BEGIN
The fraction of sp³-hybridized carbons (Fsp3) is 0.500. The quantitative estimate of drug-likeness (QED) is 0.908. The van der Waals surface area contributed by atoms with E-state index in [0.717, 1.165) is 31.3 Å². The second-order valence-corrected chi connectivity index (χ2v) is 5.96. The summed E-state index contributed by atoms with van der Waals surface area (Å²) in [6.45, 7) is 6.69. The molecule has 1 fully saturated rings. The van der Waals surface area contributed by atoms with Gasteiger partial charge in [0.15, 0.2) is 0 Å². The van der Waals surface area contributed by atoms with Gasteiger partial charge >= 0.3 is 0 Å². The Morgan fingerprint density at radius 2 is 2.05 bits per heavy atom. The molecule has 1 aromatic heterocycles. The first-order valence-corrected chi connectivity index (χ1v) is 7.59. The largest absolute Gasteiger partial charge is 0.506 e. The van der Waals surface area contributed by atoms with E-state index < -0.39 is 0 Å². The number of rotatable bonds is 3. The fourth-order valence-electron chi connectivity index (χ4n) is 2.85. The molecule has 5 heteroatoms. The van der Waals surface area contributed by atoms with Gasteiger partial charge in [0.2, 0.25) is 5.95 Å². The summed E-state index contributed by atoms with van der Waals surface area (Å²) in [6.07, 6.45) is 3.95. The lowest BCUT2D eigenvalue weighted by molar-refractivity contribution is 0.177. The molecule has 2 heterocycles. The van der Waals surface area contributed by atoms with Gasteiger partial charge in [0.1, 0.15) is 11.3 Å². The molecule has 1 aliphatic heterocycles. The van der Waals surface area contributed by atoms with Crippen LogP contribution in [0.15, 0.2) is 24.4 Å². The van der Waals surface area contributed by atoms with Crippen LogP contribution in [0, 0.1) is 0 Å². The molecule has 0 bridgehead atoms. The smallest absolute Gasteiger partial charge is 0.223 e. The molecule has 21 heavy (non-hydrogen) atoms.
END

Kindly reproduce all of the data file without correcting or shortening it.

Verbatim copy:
The fraction of sp³-hybridized carbons (Fsp3) is 0.500. The quantitative estimate of drug-likeness (QED) is 0.908. The van der Waals surface area contributed by atoms with E-state index in [0.717, 1.165) is 31.3 Å². The second-order valence-corrected chi connectivity index (χ2v) is 5.96. The summed E-state index contributed by atoms with van der Waals surface area (Å²) in [6.45, 7) is 6.69. The molecule has 1 fully saturated rings. The van der Waals surface area contributed by atoms with Gasteiger partial charge in [0.15, 0.2) is 0 Å². The van der Waals surface area contributed by atoms with Gasteiger partial charge >= 0.3 is 0 Å². The Morgan fingerprint density at radius 2 is 2.05 bits per heavy atom. The molecule has 1 aromatic heterocycles. The first-order valence-corrected chi connectivity index (χ1v) is 7.59. The largest absolute Gasteiger partial charge is 0.506 e. The van der Waals surface area contributed by atoms with E-state index < -0.39 is 0 Å². The number of rotatable bonds is 3. The fourth-order valence-electron chi connectivity index (χ4n) is 2.85. The molecule has 5 heteroatoms. The van der Waals surface area contributed by atoms with Gasteiger partial charge in [0.2, 0.25) is 5.95 Å². The summed E-state index contributed by atoms with van der Waals surface area (Å²) in [6.07, 6.45) is 3.95. The lowest BCUT2D eigenvalue weighted by molar-refractivity contribution is 0.177. The molecule has 2 heterocycles. The van der Waals surface area contributed by atoms with Gasteiger partial charge in [0.1, 0.15) is 11.3 Å². The molecule has 1 aliphatic heterocycles. The van der Waals surface area contributed by atoms with Crippen LogP contribution in [0.15, 0.2) is 24.4 Å². The van der Waals surface area contributed by atoms with Crippen LogP contribution in [0, 0.1) is 0 Å². The molecule has 0 bridgehead atoms. The smallest absolute Gasteiger partial charge is 0.223 e. The molecule has 21 heavy (non-hydrogen) atoms.